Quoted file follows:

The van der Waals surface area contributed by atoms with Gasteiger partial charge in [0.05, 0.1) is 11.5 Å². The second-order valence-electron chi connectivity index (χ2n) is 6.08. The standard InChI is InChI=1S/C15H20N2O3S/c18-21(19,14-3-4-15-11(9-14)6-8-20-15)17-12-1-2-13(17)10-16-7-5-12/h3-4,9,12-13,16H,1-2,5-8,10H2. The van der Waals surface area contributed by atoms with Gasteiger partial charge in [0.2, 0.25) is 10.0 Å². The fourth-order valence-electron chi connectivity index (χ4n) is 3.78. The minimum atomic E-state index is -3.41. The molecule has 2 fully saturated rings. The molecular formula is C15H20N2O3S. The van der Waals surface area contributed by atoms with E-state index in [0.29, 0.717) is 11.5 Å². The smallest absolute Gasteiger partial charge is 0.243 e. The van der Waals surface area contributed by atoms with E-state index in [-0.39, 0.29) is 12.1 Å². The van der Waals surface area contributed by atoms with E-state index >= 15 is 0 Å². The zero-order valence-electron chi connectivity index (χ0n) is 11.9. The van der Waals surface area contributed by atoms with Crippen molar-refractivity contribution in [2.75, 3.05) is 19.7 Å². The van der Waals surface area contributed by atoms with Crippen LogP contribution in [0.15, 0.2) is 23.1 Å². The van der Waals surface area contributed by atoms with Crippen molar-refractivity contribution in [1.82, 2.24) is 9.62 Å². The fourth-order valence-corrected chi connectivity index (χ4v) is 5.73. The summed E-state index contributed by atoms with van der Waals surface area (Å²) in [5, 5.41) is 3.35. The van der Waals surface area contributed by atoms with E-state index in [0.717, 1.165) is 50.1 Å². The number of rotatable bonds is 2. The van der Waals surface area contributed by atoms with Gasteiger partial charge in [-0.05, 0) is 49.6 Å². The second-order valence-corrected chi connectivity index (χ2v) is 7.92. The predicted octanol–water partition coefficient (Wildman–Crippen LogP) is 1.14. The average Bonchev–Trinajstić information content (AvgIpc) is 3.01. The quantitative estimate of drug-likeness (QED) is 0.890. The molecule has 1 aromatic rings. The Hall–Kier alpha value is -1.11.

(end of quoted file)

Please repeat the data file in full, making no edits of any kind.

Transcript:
The van der Waals surface area contributed by atoms with Gasteiger partial charge in [0.05, 0.1) is 11.5 Å². The second-order valence-electron chi connectivity index (χ2n) is 6.08. The standard InChI is InChI=1S/C15H20N2O3S/c18-21(19,14-3-4-15-11(9-14)6-8-20-15)17-12-1-2-13(17)10-16-7-5-12/h3-4,9,12-13,16H,1-2,5-8,10H2. The van der Waals surface area contributed by atoms with Gasteiger partial charge in [0.2, 0.25) is 10.0 Å². The fourth-order valence-electron chi connectivity index (χ4n) is 3.78. The minimum atomic E-state index is -3.41. The molecule has 2 fully saturated rings. The molecular formula is C15H20N2O3S. The van der Waals surface area contributed by atoms with E-state index in [0.29, 0.717) is 11.5 Å². The smallest absolute Gasteiger partial charge is 0.243 e. The van der Waals surface area contributed by atoms with E-state index in [-0.39, 0.29) is 12.1 Å². The van der Waals surface area contributed by atoms with E-state index >= 15 is 0 Å². The zero-order valence-electron chi connectivity index (χ0n) is 11.9. The van der Waals surface area contributed by atoms with Crippen molar-refractivity contribution in [2.75, 3.05) is 19.7 Å². The van der Waals surface area contributed by atoms with Crippen LogP contribution in [0.15, 0.2) is 23.1 Å². The van der Waals surface area contributed by atoms with Crippen molar-refractivity contribution in [1.82, 2.24) is 9.62 Å². The fourth-order valence-corrected chi connectivity index (χ4v) is 5.73. The summed E-state index contributed by atoms with van der Waals surface area (Å²) in [5, 5.41) is 3.35. The van der Waals surface area contributed by atoms with E-state index in [0.717, 1.165) is 50.1 Å². The number of rotatable bonds is 2. The van der Waals surface area contributed by atoms with Gasteiger partial charge in [-0.05, 0) is 49.6 Å². The second-order valence-corrected chi connectivity index (χ2v) is 7.92. The predicted octanol–water partition coefficient (Wildman–Crippen LogP) is 1.14. The average Bonchev–Trinajstić information content (AvgIpc) is 3.01. The quantitative estimate of drug-likeness (QED) is 0.890. The molecule has 1 aromatic rings. The Hall–Kier alpha value is -1.11.